The heartbreak of genealogical research

3 11 2013

Every so often, I work on the British side of my family tree (finding the Dutch South African and German/Prussian sides is too hard!). Such was the case on Friday, when I filled more gaps as a result of the continued release of 1911 UK Census data on

And while doing that I found evidence of tragedy, just in the dates of birth and death recorded in my family tree software.

In this family of 12 children (all third cousins of mine, three times removed…), four children (I highlighted them in yellow) died in infancy (there’s no record of miscarriages or perhaps stillbirths, so it’s possible this family lost even more children) and another three (highlighted in red) were killed in World War 1.


I couldn’t find death records for two of the females. It’s possible one (Ella) was married or working in service to another family at the time of the 1911 Census as she would have been 19 years old then. However, Florence is a concern as she would only have been 13 at the time of the Census, so either she had also died, or perhaps was staying/living with relatives on Census night.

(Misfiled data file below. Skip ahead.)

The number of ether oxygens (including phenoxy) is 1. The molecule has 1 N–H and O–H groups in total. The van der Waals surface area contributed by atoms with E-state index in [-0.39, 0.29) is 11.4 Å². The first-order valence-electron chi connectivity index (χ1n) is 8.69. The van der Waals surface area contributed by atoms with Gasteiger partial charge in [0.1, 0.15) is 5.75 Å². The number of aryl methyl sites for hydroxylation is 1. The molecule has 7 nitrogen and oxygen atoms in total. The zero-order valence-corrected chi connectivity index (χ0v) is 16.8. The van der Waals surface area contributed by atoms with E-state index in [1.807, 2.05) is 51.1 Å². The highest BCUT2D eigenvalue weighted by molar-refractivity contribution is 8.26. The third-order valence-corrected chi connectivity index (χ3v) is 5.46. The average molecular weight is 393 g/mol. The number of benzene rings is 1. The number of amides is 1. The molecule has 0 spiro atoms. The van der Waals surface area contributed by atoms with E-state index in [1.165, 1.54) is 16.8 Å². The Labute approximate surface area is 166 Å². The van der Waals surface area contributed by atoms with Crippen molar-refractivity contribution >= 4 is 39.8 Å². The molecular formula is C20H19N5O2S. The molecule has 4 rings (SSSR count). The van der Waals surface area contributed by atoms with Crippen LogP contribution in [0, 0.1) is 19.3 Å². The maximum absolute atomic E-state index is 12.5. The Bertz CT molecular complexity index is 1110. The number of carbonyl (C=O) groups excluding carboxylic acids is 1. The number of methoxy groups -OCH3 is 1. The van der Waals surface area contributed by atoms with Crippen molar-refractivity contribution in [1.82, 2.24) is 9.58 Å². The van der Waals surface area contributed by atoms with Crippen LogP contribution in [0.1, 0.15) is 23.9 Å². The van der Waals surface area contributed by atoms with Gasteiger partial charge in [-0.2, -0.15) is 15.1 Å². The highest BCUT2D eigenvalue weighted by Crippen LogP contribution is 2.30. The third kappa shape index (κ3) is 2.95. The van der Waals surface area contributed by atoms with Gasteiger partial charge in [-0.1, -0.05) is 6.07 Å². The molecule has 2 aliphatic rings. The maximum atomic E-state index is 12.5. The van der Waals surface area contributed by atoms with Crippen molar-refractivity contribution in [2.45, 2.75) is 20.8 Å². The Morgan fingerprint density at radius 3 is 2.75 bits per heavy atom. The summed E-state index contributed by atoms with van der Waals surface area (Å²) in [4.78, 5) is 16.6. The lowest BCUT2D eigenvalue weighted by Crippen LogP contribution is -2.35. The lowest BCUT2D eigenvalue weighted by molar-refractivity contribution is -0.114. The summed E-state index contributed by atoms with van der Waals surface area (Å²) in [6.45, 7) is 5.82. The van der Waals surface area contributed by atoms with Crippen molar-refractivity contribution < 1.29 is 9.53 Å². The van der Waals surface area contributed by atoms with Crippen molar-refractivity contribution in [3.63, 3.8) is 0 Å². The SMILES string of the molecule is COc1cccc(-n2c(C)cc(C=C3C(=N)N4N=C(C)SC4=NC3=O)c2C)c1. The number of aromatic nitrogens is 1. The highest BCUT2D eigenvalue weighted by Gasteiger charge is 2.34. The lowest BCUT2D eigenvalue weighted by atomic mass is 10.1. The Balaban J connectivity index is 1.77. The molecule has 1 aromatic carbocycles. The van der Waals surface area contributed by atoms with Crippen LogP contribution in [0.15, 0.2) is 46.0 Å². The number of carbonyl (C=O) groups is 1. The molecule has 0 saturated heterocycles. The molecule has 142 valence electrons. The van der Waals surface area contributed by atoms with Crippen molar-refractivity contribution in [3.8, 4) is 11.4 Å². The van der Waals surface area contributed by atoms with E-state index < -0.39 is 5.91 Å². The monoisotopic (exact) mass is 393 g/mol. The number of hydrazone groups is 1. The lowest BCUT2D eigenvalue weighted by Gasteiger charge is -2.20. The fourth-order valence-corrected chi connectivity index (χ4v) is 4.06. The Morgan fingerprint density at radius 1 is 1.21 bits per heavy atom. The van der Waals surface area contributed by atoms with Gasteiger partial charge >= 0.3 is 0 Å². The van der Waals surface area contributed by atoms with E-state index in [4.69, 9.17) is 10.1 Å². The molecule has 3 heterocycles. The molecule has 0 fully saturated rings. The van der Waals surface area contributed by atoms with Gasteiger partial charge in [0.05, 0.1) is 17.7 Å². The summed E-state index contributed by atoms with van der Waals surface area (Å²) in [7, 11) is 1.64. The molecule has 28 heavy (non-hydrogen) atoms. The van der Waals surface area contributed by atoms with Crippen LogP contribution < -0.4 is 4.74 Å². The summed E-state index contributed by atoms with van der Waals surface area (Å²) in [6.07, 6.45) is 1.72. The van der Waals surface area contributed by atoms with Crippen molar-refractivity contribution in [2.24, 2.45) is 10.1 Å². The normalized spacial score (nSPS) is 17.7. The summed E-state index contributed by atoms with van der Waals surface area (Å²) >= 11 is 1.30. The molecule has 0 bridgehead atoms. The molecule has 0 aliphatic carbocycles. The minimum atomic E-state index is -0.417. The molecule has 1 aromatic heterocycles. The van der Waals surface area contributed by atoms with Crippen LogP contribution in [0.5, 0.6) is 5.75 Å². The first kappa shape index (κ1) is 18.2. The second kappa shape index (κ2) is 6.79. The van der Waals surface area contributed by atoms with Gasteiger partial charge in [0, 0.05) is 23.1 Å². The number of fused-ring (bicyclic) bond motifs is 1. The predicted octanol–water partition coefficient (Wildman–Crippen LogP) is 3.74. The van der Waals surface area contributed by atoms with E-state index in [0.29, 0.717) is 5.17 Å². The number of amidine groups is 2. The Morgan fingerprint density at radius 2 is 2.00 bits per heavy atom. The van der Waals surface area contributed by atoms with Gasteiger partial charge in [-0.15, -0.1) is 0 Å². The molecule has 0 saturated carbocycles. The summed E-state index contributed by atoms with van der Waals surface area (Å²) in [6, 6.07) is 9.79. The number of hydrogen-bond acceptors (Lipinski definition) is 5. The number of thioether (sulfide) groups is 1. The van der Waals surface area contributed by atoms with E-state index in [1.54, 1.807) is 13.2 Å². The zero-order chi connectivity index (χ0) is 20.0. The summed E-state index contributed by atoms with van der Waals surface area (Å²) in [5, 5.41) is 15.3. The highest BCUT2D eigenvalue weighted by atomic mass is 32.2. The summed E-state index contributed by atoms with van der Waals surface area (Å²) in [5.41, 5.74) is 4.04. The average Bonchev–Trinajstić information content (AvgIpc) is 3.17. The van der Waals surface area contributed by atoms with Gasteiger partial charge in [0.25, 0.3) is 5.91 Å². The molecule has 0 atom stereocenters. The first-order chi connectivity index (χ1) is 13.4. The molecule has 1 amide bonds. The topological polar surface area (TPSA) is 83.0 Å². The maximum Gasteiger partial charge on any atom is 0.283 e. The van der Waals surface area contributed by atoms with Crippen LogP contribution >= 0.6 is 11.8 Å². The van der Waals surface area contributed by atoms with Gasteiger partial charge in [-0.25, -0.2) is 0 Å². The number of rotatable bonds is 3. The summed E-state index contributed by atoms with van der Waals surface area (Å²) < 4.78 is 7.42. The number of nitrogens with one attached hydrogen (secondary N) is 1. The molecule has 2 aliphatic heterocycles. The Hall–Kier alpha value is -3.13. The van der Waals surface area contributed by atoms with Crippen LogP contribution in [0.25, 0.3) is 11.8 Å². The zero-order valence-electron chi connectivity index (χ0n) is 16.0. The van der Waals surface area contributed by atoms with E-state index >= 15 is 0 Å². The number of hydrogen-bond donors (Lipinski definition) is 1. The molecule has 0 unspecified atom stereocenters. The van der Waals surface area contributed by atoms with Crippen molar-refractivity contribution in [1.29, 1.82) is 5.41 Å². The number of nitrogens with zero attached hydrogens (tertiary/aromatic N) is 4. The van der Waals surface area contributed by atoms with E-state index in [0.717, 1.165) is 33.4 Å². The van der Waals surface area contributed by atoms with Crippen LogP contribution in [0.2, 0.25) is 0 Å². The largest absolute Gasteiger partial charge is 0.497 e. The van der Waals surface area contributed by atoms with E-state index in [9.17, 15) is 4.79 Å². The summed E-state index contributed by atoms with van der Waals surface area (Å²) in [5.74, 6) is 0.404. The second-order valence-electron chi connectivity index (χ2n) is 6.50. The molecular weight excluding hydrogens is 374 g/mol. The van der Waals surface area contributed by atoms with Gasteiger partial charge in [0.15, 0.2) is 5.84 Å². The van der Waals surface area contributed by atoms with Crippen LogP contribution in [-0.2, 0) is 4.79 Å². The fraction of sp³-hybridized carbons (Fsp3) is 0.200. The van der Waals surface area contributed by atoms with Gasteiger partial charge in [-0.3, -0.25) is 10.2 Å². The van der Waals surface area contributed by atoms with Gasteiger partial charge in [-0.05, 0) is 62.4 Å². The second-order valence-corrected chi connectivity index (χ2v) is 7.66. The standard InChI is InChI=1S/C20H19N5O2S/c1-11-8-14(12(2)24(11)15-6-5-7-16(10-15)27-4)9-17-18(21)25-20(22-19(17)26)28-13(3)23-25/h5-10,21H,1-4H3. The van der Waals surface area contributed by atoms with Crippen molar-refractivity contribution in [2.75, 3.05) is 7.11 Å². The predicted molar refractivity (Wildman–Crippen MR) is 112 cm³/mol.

Two of the male children were likely too old to fight in WW1, and one was too young.

Of those 12 children I could find records for, only a possible five survived past 1918.

How does a family cope with that sort of loss?



2 responses

3 11 2013

I believe there was little thought given other than these types of tragedies were just “part of life” to be grieved, accepted and, then, one moves on. The mindset of that day was framed in a very harsh setting compared to today (where we cannot even “wrap our minds” around such events!!). Hugs……

4 11 2013

Sad, but interesting. My paternal side came over to US from Scotland in 1700’s on a prison ship, 3 brothers, only 1 survived. Prob. stole a loaf of bread. All the “bad” people got shipped to US or Australia. haha Dawn

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